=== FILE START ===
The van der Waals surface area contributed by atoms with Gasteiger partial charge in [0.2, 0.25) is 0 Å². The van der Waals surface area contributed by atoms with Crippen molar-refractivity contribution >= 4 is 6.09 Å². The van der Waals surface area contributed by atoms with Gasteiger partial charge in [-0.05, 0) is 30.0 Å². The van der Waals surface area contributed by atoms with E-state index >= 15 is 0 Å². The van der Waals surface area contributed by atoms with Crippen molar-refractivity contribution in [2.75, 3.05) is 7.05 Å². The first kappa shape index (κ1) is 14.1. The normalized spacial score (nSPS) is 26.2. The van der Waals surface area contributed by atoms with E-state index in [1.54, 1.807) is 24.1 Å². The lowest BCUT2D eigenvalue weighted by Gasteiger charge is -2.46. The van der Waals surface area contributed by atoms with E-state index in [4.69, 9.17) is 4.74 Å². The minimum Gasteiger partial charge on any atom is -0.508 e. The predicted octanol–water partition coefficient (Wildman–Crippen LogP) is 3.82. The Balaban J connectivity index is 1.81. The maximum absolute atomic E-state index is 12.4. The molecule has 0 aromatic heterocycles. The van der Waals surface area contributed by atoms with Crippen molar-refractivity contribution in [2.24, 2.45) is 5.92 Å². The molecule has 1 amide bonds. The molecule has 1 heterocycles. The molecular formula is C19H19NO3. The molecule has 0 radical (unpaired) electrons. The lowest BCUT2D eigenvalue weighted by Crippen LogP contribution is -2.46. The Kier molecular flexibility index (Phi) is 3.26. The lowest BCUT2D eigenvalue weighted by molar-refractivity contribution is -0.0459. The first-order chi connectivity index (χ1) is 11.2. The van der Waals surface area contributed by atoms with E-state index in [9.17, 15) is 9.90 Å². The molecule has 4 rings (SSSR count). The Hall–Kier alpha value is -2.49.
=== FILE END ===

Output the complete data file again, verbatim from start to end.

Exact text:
The van der Waals surface area contributed by atoms with Gasteiger partial charge in [0.2, 0.25) is 0 Å². The van der Waals surface area contributed by atoms with Crippen molar-refractivity contribution >= 4 is 6.09 Å². The van der Waals surface area contributed by atoms with Gasteiger partial charge in [-0.05, 0) is 30.0 Å². The van der Waals surface area contributed by atoms with E-state index >= 15 is 0 Å². The van der Waals surface area contributed by atoms with Crippen molar-refractivity contribution in [2.75, 3.05) is 7.05 Å². The first kappa shape index (κ1) is 14.1. The normalized spacial score (nSPS) is 26.2. The van der Waals surface area contributed by atoms with E-state index in [1.54, 1.807) is 24.1 Å². The lowest BCUT2D eigenvalue weighted by Gasteiger charge is -2.46. The van der Waals surface area contributed by atoms with E-state index in [4.69, 9.17) is 4.74 Å². The minimum Gasteiger partial charge on any atom is -0.508 e. The predicted octanol–water partition coefficient (Wildman–Crippen LogP) is 3.82. The Balaban J connectivity index is 1.81. The maximum absolute atomic E-state index is 12.4. The molecule has 0 aromatic heterocycles. The van der Waals surface area contributed by atoms with Crippen molar-refractivity contribution in [2.24, 2.45) is 5.92 Å². The molecule has 1 amide bonds. The molecule has 1 heterocycles. The molecular formula is C19H19NO3. The molecule has 0 radical (unpaired) electrons. The lowest BCUT2D eigenvalue weighted by Crippen LogP contribution is -2.46. The Kier molecular flexibility index (Phi) is 3.26. The lowest BCUT2D eigenvalue weighted by molar-refractivity contribution is -0.0459. The first-order chi connectivity index (χ1) is 11.2. The van der Waals surface area contributed by atoms with E-state index in [9.17, 15) is 9.90 Å². The molecule has 4 rings (SSSR count). The Hall–Kier alpha value is -2.49.